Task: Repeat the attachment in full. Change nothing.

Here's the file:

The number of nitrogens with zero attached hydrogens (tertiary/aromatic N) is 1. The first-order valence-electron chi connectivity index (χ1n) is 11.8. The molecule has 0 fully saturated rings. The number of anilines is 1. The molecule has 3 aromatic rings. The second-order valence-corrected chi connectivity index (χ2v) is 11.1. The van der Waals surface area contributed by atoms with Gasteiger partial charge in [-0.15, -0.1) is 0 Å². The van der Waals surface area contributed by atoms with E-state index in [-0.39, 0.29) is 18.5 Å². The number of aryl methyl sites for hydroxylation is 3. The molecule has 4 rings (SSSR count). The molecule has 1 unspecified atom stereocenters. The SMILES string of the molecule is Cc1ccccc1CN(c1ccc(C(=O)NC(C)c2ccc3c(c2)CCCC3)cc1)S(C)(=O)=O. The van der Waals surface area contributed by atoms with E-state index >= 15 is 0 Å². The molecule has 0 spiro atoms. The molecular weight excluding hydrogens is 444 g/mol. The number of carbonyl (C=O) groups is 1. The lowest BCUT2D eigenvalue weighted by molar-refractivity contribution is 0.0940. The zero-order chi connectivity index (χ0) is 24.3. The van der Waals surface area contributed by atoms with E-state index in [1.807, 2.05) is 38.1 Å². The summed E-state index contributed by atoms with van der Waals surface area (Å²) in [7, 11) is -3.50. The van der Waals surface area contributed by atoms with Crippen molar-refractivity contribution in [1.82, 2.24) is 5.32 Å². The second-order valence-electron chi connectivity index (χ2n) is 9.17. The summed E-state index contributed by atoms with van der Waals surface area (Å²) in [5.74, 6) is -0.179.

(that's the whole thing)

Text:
The number of nitrogens with zero attached hydrogens (tertiary/aromatic N) is 1. The first-order valence-electron chi connectivity index (χ1n) is 11.8. The molecule has 0 fully saturated rings. The number of anilines is 1. The molecule has 3 aromatic rings. The second-order valence-corrected chi connectivity index (χ2v) is 11.1. The van der Waals surface area contributed by atoms with Gasteiger partial charge in [-0.15, -0.1) is 0 Å². The van der Waals surface area contributed by atoms with E-state index in [-0.39, 0.29) is 18.5 Å². The number of aryl methyl sites for hydroxylation is 3. The molecule has 4 rings (SSSR count). The molecule has 1 unspecified atom stereocenters. The SMILES string of the molecule is Cc1ccccc1CN(c1ccc(C(=O)NC(C)c2ccc3c(c2)CCCC3)cc1)S(C)(=O)=O. The van der Waals surface area contributed by atoms with E-state index >= 15 is 0 Å². The molecule has 0 spiro atoms. The molecular weight excluding hydrogens is 444 g/mol. The number of carbonyl (C=O) groups is 1. The lowest BCUT2D eigenvalue weighted by molar-refractivity contribution is 0.0940. The zero-order chi connectivity index (χ0) is 24.3. The van der Waals surface area contributed by atoms with E-state index in [1.807, 2.05) is 38.1 Å². The summed E-state index contributed by atoms with van der Waals surface area (Å²) in [7, 11) is -3.50. The van der Waals surface area contributed by atoms with Crippen molar-refractivity contribution in [1.82, 2.24) is 5.32 Å². The second-order valence-electron chi connectivity index (χ2n) is 9.17. The summed E-state index contributed by atoms with van der Waals surface area (Å²) in [5.74, 6) is -0.179.